William Wycherley was a contemporary of Sir George Etherege and, like Sir George, was a well-known figure in the real beau monde of the Restoration aristocracy. Recent research has established 28 May 1641, “as the most probable date” of his birth (Cook and Swannell, eds., Introduction xvii). Wycherley died on New Year's Eve 1715, and was buried at St. Paul's Church, Covent Garden, “a stone's throw from the Theatre Royal, Drury Lane” (xxvi), and a “spot of a walk past Will's Coffee House” (Connely 335). Wycherley was born at Clive Hall near Shrewsbury, the eldest child of Daniel Wycherley who managed the estate of the marquis of Winchester. The marquis was a Royalist supporter who was imprisoned by the Puritans during the Commonwealth. Daniel Wycherley acquired large tracts of land and established himself as a prosperous and ruthless gentleman with a passion for litigation (Rogers 19).
When young Wycherley was fifteen, his father sent him to France to avoid a Puritan education and to join the Royalist faction exiled there. William...
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SOURCE: Knapp, Peggy A. “The ‘Plyant Discourse’ of Wycherley's The Country Wife.” Studies in English Literature, 1500-1900 40, no. 3 (summer 2000): 451-72.
[In the following essay, Knapp examines the language of The Country Wife for evidence of then current social practices and attitudes. She maintains that this play would have been understood differently by various groups of the time.]
In a spirited defense of the excellences of Restoration culture, John Dryden praises King Charles II for having awakened “the dull and heavy spirits of the English, from their natural reserv'dness; loosen'd them, from their stiff forms of conversation; and made them easy and plyant to each other in discourse. Thus, insensibly, our way of living become more free: and the fire of the English wit, which was before stifled under a constrain'd, melancholy way of breeding, began first to display its force: by mixing the solidity of our Nation, with the air and gayety of our neighbors.”1 The king may indeed have set a tone in court that counteracted recent Puritanical curbs on speech, but it was the Restoration stage that allowed and popularized the art of ingenious conversation and encouraged the habit of “easy and plyant” discourse. Clearly, Dryden links linguistic habits to behaviors and displays his political and cultural commitments to a “way of living” both “more...
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SOURCE: Vance, John A. “‘Plagues and Torments’: The Country Wife.” In William Wycherley and the Comedy of Fear, pp. 81-129. Newark, Del.: University of Delaware Press, 2000.
[In the excerpt below, Vance discusses Wycherley's varied portrayals of fear and weakness in The Country Wife. As portrayed by Wycherley, the male's primary fear is the loss of sexual potency, while the female's is perpetual incarceration.]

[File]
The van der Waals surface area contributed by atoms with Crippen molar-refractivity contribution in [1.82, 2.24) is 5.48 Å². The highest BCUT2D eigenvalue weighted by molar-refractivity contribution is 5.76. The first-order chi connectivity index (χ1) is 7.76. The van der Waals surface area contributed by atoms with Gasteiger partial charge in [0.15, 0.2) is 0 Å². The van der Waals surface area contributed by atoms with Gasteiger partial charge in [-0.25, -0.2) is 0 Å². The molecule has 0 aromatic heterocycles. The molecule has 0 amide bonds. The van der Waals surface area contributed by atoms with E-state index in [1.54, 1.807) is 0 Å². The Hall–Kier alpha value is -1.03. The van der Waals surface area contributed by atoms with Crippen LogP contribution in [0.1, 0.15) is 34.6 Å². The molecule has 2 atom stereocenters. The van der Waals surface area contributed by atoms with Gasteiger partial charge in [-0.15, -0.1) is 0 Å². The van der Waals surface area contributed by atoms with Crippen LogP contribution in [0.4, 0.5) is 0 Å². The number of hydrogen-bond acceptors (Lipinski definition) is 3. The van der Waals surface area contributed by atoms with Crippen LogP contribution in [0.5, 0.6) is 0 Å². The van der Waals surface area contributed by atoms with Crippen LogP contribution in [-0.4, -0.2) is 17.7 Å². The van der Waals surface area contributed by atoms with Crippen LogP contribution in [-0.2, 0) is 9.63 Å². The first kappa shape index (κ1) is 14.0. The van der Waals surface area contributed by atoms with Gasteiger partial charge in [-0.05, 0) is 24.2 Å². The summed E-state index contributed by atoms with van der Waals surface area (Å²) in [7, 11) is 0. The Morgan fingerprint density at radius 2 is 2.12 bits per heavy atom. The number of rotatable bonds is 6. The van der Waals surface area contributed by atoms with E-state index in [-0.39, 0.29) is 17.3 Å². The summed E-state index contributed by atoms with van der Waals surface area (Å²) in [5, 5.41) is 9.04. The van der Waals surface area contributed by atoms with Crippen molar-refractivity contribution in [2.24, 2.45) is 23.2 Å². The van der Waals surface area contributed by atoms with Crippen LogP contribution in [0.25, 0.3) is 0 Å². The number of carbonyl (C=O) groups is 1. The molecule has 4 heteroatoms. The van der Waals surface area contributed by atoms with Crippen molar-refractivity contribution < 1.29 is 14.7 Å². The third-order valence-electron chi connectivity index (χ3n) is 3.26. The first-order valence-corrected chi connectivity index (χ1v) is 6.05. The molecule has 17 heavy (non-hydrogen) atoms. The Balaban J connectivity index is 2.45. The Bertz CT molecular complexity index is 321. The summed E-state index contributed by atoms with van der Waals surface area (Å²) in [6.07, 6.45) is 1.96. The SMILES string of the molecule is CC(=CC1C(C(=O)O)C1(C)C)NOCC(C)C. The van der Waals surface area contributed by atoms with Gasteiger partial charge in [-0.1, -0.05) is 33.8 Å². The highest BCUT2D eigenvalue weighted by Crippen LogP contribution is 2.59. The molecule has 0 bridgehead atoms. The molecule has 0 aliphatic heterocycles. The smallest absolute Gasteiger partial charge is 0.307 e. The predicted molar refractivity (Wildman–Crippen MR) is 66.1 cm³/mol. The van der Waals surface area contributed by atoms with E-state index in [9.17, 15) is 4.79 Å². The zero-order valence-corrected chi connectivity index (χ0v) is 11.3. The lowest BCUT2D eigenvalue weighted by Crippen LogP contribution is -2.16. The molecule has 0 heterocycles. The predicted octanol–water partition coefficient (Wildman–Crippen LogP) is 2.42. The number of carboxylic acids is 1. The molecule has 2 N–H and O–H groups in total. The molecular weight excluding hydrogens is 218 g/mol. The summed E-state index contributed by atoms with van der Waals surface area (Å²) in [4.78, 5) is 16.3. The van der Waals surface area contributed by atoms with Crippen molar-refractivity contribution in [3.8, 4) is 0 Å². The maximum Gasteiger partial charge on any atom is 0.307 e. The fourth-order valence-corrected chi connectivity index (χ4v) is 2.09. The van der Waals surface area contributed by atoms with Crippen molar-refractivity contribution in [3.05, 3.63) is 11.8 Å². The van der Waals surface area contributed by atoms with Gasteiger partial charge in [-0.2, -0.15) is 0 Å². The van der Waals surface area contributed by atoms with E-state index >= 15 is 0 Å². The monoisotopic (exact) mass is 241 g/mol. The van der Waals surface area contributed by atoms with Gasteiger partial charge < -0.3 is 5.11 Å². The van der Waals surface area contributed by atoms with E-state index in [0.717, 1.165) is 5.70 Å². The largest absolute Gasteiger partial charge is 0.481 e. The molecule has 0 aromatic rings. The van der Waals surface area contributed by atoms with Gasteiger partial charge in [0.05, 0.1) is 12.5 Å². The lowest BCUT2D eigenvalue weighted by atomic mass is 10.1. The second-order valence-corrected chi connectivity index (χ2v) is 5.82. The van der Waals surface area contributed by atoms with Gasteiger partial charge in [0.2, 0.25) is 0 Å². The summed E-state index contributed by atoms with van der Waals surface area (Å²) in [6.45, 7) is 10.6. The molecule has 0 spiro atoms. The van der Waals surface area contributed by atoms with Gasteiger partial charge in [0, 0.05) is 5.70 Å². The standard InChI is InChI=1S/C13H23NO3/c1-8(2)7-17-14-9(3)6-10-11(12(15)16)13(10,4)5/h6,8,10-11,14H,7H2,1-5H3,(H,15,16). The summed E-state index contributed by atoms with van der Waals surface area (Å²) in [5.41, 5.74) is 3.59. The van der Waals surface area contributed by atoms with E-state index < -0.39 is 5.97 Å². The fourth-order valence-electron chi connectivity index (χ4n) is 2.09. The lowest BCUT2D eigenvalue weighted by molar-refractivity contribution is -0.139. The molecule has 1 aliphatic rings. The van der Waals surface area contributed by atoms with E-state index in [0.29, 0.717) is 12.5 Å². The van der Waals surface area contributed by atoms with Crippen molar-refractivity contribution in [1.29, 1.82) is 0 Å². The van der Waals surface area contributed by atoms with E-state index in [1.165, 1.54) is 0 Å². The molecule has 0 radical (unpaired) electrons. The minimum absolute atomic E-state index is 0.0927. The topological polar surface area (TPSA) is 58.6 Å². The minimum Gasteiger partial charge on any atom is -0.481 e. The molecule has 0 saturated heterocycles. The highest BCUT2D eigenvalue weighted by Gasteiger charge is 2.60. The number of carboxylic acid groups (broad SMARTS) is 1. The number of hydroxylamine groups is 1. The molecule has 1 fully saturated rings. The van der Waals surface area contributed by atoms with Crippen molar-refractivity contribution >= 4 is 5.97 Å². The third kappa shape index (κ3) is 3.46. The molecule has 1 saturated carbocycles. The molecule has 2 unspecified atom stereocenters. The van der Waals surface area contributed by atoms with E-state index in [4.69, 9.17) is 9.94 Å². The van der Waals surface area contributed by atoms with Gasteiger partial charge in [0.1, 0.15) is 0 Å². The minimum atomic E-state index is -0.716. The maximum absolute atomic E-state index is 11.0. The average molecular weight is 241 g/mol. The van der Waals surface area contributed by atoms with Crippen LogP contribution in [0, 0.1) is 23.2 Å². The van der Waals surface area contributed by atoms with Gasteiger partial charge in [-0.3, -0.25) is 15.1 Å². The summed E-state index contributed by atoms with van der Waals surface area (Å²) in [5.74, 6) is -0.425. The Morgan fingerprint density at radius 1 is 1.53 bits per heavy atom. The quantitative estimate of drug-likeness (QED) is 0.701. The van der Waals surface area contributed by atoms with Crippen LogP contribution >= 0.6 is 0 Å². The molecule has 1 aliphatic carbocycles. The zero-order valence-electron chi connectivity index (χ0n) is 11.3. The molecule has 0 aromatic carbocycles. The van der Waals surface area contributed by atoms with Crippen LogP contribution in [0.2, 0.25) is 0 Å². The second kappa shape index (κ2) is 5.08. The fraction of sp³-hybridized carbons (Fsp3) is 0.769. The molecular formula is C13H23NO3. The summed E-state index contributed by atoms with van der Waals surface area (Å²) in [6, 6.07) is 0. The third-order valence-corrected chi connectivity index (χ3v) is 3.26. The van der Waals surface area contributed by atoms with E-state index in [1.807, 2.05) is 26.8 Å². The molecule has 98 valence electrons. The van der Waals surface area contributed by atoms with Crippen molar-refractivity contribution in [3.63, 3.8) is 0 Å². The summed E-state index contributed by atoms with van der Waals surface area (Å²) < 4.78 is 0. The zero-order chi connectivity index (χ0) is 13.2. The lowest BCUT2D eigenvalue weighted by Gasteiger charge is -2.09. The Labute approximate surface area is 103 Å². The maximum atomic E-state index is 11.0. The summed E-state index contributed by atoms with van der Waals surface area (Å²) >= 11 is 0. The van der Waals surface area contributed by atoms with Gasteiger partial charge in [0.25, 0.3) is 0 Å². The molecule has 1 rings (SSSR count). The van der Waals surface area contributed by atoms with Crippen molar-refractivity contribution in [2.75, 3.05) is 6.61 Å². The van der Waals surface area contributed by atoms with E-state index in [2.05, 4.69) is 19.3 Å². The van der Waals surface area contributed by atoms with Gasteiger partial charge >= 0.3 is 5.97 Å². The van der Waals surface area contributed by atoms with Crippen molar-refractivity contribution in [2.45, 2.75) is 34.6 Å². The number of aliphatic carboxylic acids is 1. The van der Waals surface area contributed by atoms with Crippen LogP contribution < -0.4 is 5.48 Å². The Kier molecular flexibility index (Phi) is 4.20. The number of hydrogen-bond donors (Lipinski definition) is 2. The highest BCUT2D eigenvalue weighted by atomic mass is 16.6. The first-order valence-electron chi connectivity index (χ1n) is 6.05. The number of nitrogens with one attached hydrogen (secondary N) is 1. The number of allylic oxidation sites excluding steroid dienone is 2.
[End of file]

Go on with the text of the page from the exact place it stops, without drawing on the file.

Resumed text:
Coming fresh from a reading of The Gentleman Dancing-Master, one may detect a seamless transition to The Country Wife. That is, Wycherley takes us from the courtship phase (Hippolita and Gerrard) to the married state (the Fidgets and Pinchwifes) and displays the male's greatest fear (the loss of manhood) made manifest in Pinchwife's experiences and that of the women (perpetual incarceration) both surmounted in Lady Fidget and realized in Margery Pinchwife.1 And then there is the continued attention the playwright's gives to ironic notions of male potency—now resting in the paradox of Horner's decision to move from a state of virility to one of “sterility.” By assuming the pose of an emasculated male—that ultimate state to which other males, himself included, attempt to push their brothers—Horner cleverly attempts to defuse the explosive possibility of being successfully assailed by others.2 Horner's gesture is moreover a...
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Holland, Peter. Introduction to The Plays of William Wycherley, pp. ix-xvi. New York: Cambridge University Press, 1981.
Contains a bibliographic essay.
McCarthy, Eugene B. William Wycherley, A Reference Guide. Boston, Mass.: G.K. Hall, 195 p.
Annotated bibliography of criticism of Wycherley's works, from early assessments to twentieth-century evaluations.
Connely, Willard. Brawny Wycherley. Port Washington, N.Y.: Kennikat Press, 1930, 356 p.
Early biography of Wycherley.
Bacon, Jon Lance. “Wives, Widows and Writings in Restoration Comedy.” Studies in English Literature, 1500-1900 31, no. 3 (summer 1991): 427-43.
Examines the “women-as-text” motif as portrayed in Wycherley's The Country Wife and The Plain-Dealer and works by later English dramatists.
Berman, Ronald. “Wycherley's Unheroic Society.” English Literary History 51, no. 3 (fall 1984): 465-78.
Examination of Wycherley's late works.
Ford, Douglas. “The Country Wife: Rake Hero as Artist.” Restoration: Studies in English Literary Culture, 1660-1700 17, no. 2 (fall 1993): 77-84.